Friday, June 29, 2007

Know What I Hate?

American car doors. Their spring-like action is so tight, unless you open the door to a precise location, the door will spring backward or forward to a factory predetermined spot. Sure, they open easily for the very weak, but God forbid you get in their way. They'll run you down.

For instance, let's say you need to get something out of the back seat. Your car is parked in your garage next to another car, so you carefully open the door so as not to bang the other car. Just as you are moving into position to lean in to the back seat, the door will suddenly lunge into the margin of your lower rib cage, busting you with its most sharp steely edge. I can't tell you how many of my spleens I have ruptured in this futile exercise in my lifetime.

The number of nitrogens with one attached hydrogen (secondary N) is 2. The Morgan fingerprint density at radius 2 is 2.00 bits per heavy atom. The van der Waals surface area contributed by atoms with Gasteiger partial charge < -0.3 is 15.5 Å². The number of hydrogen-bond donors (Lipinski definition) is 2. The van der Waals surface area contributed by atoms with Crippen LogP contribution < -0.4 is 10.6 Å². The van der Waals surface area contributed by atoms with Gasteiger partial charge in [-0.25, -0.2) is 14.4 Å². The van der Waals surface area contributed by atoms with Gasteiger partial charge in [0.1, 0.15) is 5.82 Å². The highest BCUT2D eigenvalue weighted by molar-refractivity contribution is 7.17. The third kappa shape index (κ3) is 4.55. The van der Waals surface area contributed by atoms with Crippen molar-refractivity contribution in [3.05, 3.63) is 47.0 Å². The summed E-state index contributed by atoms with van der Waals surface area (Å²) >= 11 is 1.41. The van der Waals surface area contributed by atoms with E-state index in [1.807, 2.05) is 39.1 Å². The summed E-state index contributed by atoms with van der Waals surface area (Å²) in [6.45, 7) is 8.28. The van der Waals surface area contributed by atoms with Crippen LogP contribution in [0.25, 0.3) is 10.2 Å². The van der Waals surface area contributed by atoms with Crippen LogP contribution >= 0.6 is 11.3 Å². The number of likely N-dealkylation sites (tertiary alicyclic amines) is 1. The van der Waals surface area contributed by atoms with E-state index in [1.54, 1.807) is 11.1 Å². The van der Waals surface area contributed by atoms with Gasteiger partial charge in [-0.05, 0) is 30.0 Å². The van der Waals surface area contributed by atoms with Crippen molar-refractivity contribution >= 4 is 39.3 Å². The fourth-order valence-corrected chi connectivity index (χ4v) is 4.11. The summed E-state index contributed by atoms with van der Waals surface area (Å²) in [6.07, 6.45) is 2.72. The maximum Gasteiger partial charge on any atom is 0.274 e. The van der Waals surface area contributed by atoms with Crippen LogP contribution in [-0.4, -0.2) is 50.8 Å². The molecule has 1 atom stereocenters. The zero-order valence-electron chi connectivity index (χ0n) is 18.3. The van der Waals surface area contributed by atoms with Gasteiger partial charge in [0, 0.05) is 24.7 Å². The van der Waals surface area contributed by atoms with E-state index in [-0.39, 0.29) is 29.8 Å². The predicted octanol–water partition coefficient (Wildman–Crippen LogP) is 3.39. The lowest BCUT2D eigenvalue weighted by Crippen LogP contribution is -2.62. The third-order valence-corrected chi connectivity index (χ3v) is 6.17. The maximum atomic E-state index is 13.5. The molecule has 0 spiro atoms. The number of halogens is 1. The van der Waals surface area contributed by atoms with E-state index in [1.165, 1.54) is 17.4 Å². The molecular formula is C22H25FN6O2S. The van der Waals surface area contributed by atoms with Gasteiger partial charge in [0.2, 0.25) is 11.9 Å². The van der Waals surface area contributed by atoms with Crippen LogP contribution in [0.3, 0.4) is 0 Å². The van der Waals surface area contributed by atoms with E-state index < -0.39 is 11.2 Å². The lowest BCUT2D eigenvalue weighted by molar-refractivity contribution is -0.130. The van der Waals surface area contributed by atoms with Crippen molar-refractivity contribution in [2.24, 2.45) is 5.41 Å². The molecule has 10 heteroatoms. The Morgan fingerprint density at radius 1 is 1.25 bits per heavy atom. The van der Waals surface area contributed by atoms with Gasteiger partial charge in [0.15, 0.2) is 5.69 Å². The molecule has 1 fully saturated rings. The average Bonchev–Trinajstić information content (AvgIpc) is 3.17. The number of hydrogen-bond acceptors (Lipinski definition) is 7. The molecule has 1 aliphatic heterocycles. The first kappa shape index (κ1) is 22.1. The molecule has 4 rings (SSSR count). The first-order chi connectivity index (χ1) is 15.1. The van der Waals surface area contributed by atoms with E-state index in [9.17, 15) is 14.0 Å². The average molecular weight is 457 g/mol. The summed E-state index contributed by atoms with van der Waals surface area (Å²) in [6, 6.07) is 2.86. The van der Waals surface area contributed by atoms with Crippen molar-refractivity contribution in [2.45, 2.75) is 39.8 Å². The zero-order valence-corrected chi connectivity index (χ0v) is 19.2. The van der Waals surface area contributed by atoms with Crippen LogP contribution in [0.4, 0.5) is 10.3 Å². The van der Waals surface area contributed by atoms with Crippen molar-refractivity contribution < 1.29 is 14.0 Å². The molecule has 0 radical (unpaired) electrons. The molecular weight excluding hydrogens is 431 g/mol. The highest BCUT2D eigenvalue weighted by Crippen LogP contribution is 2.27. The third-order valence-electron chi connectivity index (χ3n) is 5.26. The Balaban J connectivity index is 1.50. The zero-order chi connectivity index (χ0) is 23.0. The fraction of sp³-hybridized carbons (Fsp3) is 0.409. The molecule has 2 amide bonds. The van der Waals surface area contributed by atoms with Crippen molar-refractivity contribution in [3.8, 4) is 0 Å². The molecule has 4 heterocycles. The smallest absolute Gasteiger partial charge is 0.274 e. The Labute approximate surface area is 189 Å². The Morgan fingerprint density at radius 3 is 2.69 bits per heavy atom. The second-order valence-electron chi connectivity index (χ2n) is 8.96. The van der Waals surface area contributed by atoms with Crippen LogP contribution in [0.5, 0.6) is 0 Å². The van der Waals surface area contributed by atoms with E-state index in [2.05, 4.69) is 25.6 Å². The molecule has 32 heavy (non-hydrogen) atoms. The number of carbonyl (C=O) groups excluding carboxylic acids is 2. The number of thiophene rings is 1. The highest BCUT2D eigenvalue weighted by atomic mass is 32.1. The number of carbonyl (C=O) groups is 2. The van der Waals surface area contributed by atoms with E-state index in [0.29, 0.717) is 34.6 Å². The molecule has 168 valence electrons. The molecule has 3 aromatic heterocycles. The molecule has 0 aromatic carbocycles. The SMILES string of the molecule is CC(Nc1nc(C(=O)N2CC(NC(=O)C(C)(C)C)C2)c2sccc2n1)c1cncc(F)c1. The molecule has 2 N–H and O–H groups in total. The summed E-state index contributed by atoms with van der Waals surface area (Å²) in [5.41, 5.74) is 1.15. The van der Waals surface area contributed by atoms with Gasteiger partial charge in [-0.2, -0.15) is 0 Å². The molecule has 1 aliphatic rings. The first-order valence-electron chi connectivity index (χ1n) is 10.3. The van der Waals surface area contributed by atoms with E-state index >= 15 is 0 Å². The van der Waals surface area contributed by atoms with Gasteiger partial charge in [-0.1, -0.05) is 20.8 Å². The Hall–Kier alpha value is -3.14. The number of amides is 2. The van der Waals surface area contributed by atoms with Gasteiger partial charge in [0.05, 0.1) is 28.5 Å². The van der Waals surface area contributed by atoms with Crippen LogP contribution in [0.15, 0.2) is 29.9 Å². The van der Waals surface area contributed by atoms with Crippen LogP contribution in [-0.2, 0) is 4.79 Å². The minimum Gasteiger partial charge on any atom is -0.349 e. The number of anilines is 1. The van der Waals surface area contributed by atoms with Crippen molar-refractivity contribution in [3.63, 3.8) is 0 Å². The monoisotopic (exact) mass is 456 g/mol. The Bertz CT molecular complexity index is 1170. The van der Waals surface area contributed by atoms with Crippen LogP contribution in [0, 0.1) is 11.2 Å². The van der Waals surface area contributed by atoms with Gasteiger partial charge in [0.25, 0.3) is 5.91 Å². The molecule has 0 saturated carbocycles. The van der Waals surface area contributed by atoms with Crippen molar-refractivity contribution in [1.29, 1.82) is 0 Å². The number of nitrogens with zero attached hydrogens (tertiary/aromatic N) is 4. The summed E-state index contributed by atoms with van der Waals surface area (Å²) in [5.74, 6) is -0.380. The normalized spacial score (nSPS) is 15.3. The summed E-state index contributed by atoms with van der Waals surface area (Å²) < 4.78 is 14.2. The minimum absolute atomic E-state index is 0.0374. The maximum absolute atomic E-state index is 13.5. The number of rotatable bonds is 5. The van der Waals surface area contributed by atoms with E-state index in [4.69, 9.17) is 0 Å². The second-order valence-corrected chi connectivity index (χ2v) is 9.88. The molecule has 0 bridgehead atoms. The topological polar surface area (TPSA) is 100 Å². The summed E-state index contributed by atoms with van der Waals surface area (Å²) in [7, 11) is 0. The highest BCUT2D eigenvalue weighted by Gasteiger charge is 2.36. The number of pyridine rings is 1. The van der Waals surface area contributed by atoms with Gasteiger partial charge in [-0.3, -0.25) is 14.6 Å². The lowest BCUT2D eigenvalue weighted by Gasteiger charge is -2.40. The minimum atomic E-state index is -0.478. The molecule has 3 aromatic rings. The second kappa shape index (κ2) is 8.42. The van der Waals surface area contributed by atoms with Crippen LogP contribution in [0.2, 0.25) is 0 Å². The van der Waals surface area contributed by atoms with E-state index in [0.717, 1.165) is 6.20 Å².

On the other hand, if you go past a certain point, the edge of the door will suddenly fly out, right into your innocent bystander car that is sharing the garage.

This is ridiculous. I've never had a Japanese car do this. A Japanese car door opens very smoothly and doesn't suddenly jump to a preset destination.

It's just a sign of the times. I'm sorry if I have offended anyone, but American automobile engineers must be cut in the cloth of Julius Kelp compared to their Japanese masters. Don't even get me started on the differentials in engine mechanics.

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